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General Commentary ARTICLE

Front. Cell Dev. Biol., 21 August 2017 | https://doi.org/10.3389/fcell.2017.00072

Commentary: How Cells Can Control Their Size by Pumping Ions

  • 1Saint Petersburg State Polytechnic University, Saint Petersburg, Russia
  • 2Institute of Cytology (RAS), Saint Petersburg, Russia

A commentary on
How Cells Can Control Their Size by Pumping Ions

by Kay, A. R. (2017). Front. Cell Dev. Biol. 5:41. doi: 10.3389/fcell.2017.00041

Intracellular water typically occupies about 80% of the total cell volume. The very important theoretical article by Alan Kay calls attention to the roles of impermeant intracellular osmolytes and ion pumping in the regulation of cell water. Theoretical predictions presented by A. Kay agree with available experimental data. In our study of U937 cells going into apoptosis (Yurinskaya et al., 2011), only 56–72% of the observed volume loss could be explained by the efflux of monovalent ions; a significant portion of the lost osmolytes must have been the “impermeant intracellular anions.” No pumping of chloride was assumed in the calculations presented by Kay. In our opinion, this is a significant shortcoming of the model because the role of chloride channels and transporters in cell water and chloride regulation has been proved beyond doubt (Hoffmann et al., 2009, 2015; Voipio et al., 2014). Our recent studies show how the major chloride co- and counter-transporters and channels can determine chloride disequilibrium distribution across the membrane and the electrochemical potential differences under various conditions (Vereninov et al., 2014, 2016). We have developed a computational software to determine the fluxes of monovalent ions in cells of various kinds, with membrane potentials from −5 to −90 mV and the intracellular K+/Na+ ratios between 0.2 and 9, i.e., for the entire range of values encountered in real animal cells. The modeling of cell water balance as a function of various transport rates shows, in particular, that the coupled operation of Na/H and Cl/HCO3 exchangers and chloride channels are much more powerful regulators of water balance than NKCC, KCC cotransporters, or the Na/K ATPase pump. The role of Na/H and Cl/HCO3 exchangers should be stressed especially. It is known since the1980th (see e.g., Grinstein et al., 1988). Lew was the first who includes Na-Cl cotransport in the calculation of the flux balance in cells. Lew stressed that “reticulocytes, unlike mature RBCs, need Na+-dependent anion influx transporters to maintain volume stability” (Lew et al., 1991, p. 105). Our computation of the monovalent ion flux balance was performed assuming the values of rate coefficients obtained on proliferating human lymphoid cells U937, which may serve as a prototype of cells with intermediate values of the membrane potential and of the K+/Na+ ratio. The computational modeling showed that it is the rate of Cl gain that determines the kinetics of cell ion and water changes caused by blocking the Na/K ATPase pump and that the rate of Cl redistribution may be very slow in spite of the fast Cl/Cl exchange. As a result, the disturbance caused by the Na/K pump inhibition may initially proceed as a nearly equivalent exchange of K+ for Na+ with no cell swelling. This computational prediction was fully confirmed in experiments with U937 cells.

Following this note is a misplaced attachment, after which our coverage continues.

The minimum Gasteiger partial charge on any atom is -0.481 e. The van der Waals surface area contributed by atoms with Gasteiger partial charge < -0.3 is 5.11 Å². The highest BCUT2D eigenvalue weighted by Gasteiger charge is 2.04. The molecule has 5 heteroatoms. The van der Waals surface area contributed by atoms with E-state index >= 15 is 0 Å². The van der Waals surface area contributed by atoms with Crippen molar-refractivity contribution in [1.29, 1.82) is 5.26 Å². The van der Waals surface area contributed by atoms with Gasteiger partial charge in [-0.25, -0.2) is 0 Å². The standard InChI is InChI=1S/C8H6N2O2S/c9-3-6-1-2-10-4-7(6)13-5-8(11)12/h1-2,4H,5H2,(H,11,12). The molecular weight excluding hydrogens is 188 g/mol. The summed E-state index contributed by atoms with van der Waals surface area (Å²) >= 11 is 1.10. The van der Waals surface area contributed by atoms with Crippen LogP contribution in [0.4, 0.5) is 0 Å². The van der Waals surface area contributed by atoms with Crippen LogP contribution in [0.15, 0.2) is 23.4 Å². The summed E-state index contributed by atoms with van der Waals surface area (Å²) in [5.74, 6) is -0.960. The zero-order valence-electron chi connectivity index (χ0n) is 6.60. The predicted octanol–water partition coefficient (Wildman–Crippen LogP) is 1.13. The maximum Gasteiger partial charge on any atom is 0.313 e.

Author Contributions

All authors listed have made a substantial, direct and intellectual contribution to the work, and approved it for publication.

Funding

This work was supported by the RFBR grants no. 15-04-00776a and no. 17-00-00364 KOMFI.

Conflict of Interest Statement

The authors declare that the research was conducted in the absence of any commercial or financial relationships that could be construed as a potential conflict of interest.

References

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Keywords: cell water regulation, impermeant anions, ion transport, potassium, chloride channels, chloride exchangers, sodium-hydrogen exchanger

Citation: Vereninov IA, Yurinskaya VE and Vereninov AA (2017) Commentary: How Cells Can Control Their Size by Pumping Ions. Front. Cell Dev. Biol. 5:72. doi: 10.3389/fcell.2017.00072

Received: 23 May 2017; Accepted: 04 August 2017;
Published: 21 August 2017.

Edited by:

Eiman Aleem, Phoenix Children's Hospital, University of Arizona College of Medicine-Phoenix, United States

Reviewed by:

Ignacio Gimenez, Aragon's Health Sciences Institute, Spain

Copyright © 2017 Vereninov, Yurinskaya and Vereninov. This is an open-access article distributed under the terms of the Creative Commons Attribution License (CC BY). The use, distribution or reproduction in other forums is permitted, provided the original author(s) or licensor are credited and that the original publication in this journal is cited, in accordance with accepted academic practice. No use, distribution or reproduction is permitted which does not comply with these terms.

*Correspondence: Alexey A. Vereninov, verenino@gmail.com